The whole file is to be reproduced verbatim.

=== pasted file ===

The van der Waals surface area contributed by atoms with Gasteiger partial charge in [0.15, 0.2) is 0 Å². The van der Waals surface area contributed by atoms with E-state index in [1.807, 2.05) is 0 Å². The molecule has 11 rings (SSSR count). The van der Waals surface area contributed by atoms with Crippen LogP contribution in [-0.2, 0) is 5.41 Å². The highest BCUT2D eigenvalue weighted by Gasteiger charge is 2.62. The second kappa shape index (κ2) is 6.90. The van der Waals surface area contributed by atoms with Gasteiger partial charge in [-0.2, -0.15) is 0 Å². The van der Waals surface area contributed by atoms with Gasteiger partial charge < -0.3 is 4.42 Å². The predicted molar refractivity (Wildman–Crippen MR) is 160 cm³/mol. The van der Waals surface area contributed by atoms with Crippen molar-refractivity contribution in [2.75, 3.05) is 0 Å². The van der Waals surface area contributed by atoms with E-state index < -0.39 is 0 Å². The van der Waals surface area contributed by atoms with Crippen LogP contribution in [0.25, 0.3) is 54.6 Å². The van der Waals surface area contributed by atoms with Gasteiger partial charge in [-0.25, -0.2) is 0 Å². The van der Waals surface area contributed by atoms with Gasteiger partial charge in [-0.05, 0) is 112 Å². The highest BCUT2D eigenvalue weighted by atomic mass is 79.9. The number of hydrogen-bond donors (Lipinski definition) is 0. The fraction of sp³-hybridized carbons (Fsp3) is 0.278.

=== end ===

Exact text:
The van der Waals surface area contributed by atoms with Gasteiger partial charge in [0.15, 0.2) is 0 Å². The van der Waals surface area contributed by atoms with E-state index in [1.807, 2.05) is 0 Å². The molecule has 11 rings (SSSR count). The van der Waals surface area contributed by atoms with Crippen LogP contribution in [-0.2, 0) is 5.41 Å². The highest BCUT2D eigenvalue weighted by Gasteiger charge is 2.62. The second kappa shape index (κ2) is 6.90. The van der Waals surface area contributed by atoms with Gasteiger partial charge in [-0.2, -0.15) is 0 Å². The van der Waals surface area contributed by atoms with Gasteiger partial charge < -0.3 is 4.42 Å². The predicted molar refractivity (Wildman–Crippen MR) is 160 cm³/mol. The van der Waals surface area contributed by atoms with Crippen molar-refractivity contribution in [2.75, 3.05) is 0 Å². The van der Waals surface area contributed by atoms with E-state index < -0.39 is 0 Å². The van der Waals surface area contributed by atoms with Crippen LogP contribution in [0.25, 0.3) is 54.6 Å². The van der Waals surface area contributed by atoms with Gasteiger partial charge in [-0.25, -0.2) is 0 Å². The van der Waals surface area contributed by atoms with Gasteiger partial charge in [-0.05, 0) is 112 Å². The highest BCUT2D eigenvalue weighted by atomic mass is 79.9. The number of hydrogen-bond donors (Lipinski definition) is 0. The fraction of sp³-hybridized carbons (Fsp3) is 0.278.